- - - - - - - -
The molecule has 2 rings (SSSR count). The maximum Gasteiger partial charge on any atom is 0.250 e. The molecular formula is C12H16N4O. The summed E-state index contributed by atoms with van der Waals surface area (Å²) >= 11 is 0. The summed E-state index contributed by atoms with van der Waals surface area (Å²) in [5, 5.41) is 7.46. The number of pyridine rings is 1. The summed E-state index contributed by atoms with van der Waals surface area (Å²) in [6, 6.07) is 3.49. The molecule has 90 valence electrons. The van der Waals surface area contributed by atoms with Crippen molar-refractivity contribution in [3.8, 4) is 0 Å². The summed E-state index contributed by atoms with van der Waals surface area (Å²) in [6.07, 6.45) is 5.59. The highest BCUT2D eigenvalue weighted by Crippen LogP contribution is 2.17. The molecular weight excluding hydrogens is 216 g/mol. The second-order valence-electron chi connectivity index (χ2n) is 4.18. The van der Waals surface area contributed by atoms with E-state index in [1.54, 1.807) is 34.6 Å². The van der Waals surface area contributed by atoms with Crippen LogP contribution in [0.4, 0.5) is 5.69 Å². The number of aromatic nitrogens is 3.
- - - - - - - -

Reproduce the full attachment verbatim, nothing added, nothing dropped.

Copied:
The molecule has 2 rings (SSSR count). The maximum Gasteiger partial charge on any atom is 0.250 e. The molecular formula is C12H16N4O. The summed E-state index contributed by atoms with van der Waals surface area (Å²) >= 11 is 0. The summed E-state index contributed by atoms with van der Waals surface area (Å²) in [5, 5.41) is 7.46. The number of pyridine rings is 1. The summed E-state index contributed by atoms with van der Waals surface area (Å²) in [6, 6.07) is 3.49. The molecule has 90 valence electrons. The van der Waals surface area contributed by atoms with Crippen molar-refractivity contribution in [3.8, 4) is 0 Å². The summed E-state index contributed by atoms with van der Waals surface area (Å²) in [6.07, 6.45) is 5.59. The highest BCUT2D eigenvalue weighted by Crippen LogP contribution is 2.17. The molecular weight excluding hydrogens is 216 g/mol. The second-order valence-electron chi connectivity index (χ2n) is 4.18. The van der Waals surface area contributed by atoms with E-state index in [1.54, 1.807) is 34.6 Å². The van der Waals surface area contributed by atoms with Crippen LogP contribution in [0.4, 0.5) is 5.69 Å². The number of aromatic nitrogens is 3.